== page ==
Hong Kong's political paralysis

Updated: 2013-10-03 07:30

By Zhou Bajun (HK Edition)

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Clifford Hart, the US consul-general in Hong Kong and Macao, gave his maiden luncheon speech to Hong Kong's American Chamber of Commerce on Sept 24. Referring to the city's politics, Hart said: "I have been deeply encouraged by my meetings across Hong Kong's rich political spectrum. Every leader I have met cares passionately about the SAR, supports democracy, and recognizes that the region's future is inextricably linked to the rest of China's. Differences on detail are inevitable in any polity of seven million human beings. It is clear to me, however, that broad political labels such as 'pro-democracy' and 'pro-Beijing' fail to capture the nuances of Hong Kong's reality. I have yet personally to meet anybody who is anti-democratic or anti-Chinese. I am confident that strong common goals, the creative practicality of the Hong Kong people, and the mutual forbearance that is a hallmark of Chinese culture will inform the complex discussions and final decisions on universal suffrage."

So lovely a rosy political landscape it is! However, it isn't the territory's reality. What Hart depicts is his dream; accurately, it is Hart's fiction of Hong Kong with malicious intention.

Actually, the fundamental political contradiction in Hong Kong has intensified. The struggle between the patriot camp and the opposition camp is entering the decisive stage. Faced with the "Occupy Central" campaign, Hong Kong is at stake.

Benny Tai Yiu-ting, the initiator of "Occupy", has emphasized that the campaign is like a "nuclear bomb" in order to threaten the central government. If Beijing doesn't allow the "pan-democracy" camp to have "genuine" universal suffrage in 2017, the latter will ignite the "nuclear bomb", destroying Hong Kong as an international financial center and the city's economy. Though it isn't a real nuclear bomb so its explosion wouldn't cause any material damage to the US Consulate-General in Central, its economic consequences for American business will be as terrible as to other nationalities' business in the same area.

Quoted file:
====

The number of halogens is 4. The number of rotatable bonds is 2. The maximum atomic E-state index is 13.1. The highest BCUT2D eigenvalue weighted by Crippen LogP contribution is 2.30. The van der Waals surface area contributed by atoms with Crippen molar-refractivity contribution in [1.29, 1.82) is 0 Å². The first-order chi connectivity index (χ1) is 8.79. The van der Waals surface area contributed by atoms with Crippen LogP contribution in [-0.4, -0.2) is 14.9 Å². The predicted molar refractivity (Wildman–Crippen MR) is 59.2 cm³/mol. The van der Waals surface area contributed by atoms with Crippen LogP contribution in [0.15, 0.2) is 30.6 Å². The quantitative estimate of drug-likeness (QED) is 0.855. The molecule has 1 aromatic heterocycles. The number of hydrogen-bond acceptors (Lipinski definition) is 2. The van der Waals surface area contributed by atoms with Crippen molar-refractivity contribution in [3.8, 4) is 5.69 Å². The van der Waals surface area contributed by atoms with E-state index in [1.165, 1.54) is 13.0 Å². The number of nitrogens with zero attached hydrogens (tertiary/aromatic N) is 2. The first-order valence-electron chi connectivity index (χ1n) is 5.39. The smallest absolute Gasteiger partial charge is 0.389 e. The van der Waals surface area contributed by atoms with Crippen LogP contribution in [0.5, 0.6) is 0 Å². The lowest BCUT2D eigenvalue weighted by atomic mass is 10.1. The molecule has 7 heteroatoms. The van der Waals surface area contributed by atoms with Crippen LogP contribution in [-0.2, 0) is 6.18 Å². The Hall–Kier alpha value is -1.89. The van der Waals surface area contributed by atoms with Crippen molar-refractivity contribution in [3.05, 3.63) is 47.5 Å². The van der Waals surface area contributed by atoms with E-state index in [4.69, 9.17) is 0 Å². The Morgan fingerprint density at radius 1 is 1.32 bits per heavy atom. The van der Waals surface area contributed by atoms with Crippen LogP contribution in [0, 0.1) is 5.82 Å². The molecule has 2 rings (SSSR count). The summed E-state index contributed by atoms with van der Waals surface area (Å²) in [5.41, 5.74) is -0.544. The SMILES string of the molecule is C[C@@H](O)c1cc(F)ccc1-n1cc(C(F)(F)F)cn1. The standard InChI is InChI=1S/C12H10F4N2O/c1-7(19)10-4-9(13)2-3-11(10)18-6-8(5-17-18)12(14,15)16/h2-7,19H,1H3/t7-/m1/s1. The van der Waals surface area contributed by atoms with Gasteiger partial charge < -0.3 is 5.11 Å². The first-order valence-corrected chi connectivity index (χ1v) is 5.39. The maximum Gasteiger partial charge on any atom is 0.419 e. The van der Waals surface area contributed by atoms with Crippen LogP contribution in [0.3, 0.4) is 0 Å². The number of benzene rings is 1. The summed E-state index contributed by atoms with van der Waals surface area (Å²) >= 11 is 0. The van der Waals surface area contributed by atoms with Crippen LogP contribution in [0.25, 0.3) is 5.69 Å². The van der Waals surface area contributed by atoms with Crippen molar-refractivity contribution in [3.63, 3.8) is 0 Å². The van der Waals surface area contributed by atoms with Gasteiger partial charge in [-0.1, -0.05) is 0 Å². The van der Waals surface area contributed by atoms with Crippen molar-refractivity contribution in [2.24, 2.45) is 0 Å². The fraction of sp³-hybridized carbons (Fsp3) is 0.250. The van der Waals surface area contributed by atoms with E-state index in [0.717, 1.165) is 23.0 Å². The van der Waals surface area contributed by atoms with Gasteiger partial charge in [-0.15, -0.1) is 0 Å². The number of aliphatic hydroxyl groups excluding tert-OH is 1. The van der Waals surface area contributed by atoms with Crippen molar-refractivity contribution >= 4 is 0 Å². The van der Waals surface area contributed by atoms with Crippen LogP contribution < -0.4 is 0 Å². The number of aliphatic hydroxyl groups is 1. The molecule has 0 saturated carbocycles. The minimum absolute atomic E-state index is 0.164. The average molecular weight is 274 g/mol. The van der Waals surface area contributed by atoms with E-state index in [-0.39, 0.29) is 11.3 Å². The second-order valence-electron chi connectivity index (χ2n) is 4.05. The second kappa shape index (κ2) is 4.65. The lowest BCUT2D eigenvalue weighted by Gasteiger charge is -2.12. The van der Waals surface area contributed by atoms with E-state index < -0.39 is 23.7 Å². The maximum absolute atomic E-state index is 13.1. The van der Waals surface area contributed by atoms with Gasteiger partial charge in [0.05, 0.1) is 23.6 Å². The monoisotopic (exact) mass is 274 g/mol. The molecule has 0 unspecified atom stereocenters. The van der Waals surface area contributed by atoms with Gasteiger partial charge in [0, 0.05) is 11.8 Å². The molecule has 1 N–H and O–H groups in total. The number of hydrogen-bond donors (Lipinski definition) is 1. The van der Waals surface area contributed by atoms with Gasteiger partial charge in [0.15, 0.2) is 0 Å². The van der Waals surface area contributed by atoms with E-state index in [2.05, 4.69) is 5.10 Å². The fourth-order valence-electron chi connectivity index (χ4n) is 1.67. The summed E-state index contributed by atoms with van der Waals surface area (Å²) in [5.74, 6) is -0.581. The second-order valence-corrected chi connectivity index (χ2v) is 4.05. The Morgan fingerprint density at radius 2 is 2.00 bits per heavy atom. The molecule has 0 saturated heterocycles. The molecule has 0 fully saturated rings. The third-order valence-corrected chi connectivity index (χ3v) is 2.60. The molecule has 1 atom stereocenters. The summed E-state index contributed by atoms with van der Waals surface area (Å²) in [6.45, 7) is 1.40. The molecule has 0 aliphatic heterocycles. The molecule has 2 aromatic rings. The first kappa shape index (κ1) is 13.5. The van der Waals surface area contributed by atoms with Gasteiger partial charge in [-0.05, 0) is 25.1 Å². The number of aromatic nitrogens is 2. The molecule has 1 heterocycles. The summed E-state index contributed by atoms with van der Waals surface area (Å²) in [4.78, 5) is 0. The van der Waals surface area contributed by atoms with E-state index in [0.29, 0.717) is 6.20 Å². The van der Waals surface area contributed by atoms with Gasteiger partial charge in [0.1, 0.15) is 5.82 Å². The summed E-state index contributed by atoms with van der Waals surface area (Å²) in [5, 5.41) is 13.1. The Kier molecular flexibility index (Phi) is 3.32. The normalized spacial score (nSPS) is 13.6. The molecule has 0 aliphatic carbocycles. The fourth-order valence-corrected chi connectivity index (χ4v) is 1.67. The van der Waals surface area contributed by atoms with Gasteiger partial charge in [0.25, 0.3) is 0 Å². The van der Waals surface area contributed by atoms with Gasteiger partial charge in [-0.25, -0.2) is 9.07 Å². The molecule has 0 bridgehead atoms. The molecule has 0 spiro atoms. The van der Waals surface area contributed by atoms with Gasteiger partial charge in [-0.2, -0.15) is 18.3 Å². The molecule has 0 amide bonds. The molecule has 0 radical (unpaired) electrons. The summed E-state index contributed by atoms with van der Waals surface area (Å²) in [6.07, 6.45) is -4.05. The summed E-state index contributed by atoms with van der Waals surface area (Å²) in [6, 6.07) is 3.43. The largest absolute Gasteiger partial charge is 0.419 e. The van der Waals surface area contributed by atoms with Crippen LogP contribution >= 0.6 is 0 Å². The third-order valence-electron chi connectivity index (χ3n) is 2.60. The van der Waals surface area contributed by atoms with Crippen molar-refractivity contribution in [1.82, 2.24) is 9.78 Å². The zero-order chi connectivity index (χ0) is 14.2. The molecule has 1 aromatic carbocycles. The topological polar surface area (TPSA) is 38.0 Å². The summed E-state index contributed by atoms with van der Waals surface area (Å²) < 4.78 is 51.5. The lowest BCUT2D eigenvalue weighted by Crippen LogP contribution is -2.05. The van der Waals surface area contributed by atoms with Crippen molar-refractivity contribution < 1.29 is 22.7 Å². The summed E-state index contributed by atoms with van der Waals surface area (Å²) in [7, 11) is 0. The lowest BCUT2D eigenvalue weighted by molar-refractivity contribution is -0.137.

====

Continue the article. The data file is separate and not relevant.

In the past decades, the opposition camp repeated political demonstrations shouting anti-China and anti-Beijing slogans at least twice per year. The majority of citizens including non-permanent residents comprehend that the political strait here in Hong Kong is deep and wide. Foreign bosses are behind the "pan-democracy" camp, and to this extent, it is reasonable for Hart to have said that the "political labels such as 'pro-democracy' and 'pro-Beijing' fail to capture the nuances of Hong Kong's reality."

Hong Kong's political paralysis

Nevertheless, Hart intentionally neglects Hong Kong's political division. The rational judgment is that he represents the US willing to introduce the Western political model into the Hong Kong SAR. Even Hart recognizes that, "democracy adapts itself across societies" and that the US "does not take a position for or against any particular electoral formulation on how genuine universal suffrage is achieved", he stressed: "As the world's oldest constitutional democracy, we will always advocate the fundamental principles that underlie every successful democracy - open dialogue and debate; a strong and independent free press; an independent judiciary; the rule of law; free and fair elections; and choice among candidates." In short, Hart is selling a multiparty regime and the bipartisan system in particular.

As an experienced politician, the US consul-general is aware of the fundamental nature of a multiparty regime - political parties, large or small, all upholding common core values, dedicated to and defending national core interests. Allied to this basic concept, it is easy to understand Hart subjectively wiping out Hong Kong's political division.

Hart's fiction is easily pierced, but, it is attractive to Hongkongers who believe in the politics of the West. Hongkongers should see that not only the US, but also Western Europe as the cradle of Western democracy, with Japan, the oldest duplication of the Western democratic model in Asia, have all fallen into the "West's new politics of paralysis".

The US Congress is dysfunctional. The Republicans and the Democrats ceaselessly wrestle at the brink of the "fiscal cliff". Many Americans feel anxious - the US is failing.

The West's democracy, based on common core values and national core interest, is in crisis. Can Hong Kong smoothly approach universal suffrage with profound political division?

The author is a veteran current affairs commentator.

(HK Edition 10/03/2013 page5)